Sufficiency of care in disasters: ventilation, ventilator triage, and the misconception of guideline-driven treatment

J Clin Ethics. Winter 2010;21(4):294-307.

Abstract

This essay examines the management of ventilatory failure in disaster settings where clinical needs overwhelm available resources. An ethically defensible approach in such settings will adopt a "sufficiency of care" perspective that is: (1) adaptive, (2) resource-driven, and (3) responsive to the values of populations being served. Detailed, generic, antecedently written guidelines for "ventilator triage" or other management issues typically are of limited value, and may even impede ethical disaster response if they result in rescuers' clumsily interpreting events through the lens of the guideline, rather than customizing tactics to the actual context. Especially concerning is the tendency of some expert planners to mistakenly assume that medical treatment of respiratory failure: (1) always requires full-feature mechanical ventilators, (2) will always occur in hospitals, and (3) can be planned in advance without sophisticated public consultation about likely ethical dilemmas.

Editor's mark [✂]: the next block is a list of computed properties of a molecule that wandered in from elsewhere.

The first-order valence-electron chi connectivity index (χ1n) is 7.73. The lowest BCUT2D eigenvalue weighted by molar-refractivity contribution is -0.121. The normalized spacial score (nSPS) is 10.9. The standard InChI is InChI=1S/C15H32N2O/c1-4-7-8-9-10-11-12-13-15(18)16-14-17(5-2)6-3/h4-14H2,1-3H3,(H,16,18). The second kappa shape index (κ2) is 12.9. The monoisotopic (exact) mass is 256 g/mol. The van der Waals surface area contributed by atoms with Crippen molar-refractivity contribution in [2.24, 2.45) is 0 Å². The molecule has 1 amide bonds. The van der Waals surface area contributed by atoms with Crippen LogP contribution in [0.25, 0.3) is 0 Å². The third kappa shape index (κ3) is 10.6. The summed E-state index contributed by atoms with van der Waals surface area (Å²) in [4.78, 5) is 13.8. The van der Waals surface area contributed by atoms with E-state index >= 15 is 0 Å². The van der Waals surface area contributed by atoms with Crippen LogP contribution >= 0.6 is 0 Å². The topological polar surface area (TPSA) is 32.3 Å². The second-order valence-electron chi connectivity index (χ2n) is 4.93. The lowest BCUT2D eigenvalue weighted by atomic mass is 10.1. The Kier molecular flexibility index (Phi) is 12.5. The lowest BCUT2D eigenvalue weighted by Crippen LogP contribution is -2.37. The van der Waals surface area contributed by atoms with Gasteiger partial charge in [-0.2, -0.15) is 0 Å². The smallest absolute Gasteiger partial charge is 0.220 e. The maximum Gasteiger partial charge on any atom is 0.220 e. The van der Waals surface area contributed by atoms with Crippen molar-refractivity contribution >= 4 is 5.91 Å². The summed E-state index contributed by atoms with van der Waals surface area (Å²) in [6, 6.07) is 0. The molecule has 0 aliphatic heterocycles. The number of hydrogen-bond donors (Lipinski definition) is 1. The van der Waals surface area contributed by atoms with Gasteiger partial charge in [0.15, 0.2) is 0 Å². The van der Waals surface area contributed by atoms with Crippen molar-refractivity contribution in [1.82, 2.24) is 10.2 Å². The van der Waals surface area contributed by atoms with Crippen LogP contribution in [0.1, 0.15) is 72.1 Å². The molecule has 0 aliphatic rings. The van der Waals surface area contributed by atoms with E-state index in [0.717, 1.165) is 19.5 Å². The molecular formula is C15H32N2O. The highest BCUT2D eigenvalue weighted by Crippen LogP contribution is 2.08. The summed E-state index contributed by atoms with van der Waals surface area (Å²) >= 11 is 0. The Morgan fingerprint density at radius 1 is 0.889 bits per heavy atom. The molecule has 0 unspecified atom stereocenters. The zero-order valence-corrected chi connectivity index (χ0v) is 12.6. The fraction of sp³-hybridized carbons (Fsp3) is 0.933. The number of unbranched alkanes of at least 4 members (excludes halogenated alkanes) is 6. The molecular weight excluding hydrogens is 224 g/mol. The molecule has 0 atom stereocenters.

MeSH terms

  • Aerosols
  • Botulinum Toxins / poisoning
  • Chemical Terrorism
  • Cyclonic Storms
  • Delivery of Health Care / ethics
  • Delivery of Health Care / standards*
  • Disaster Planning / trends
  • Disasters*
  • Health Resources / ethics
  • Health Resources / supply & distribution*
  • Humans
  • Influenza, Human / epidemiology
  • Pandemics
  • Relief Work
  • Respiration, Artificial* / ethics
  • Respiration, Artificial* / instrumentation
  • Respiratory Insufficiency / etiology
  • Respiratory Insufficiency / therapy
  • Standard of Care / ethics*
  • Standard of Care / standards
  • Triage / ethics*
  • Triage / standards
  • Ventilators, Mechanical* / ethics
  • Ventilators, Mechanical* / supply & distribution

Substances

  • Aerosols
  • Botulinum Toxins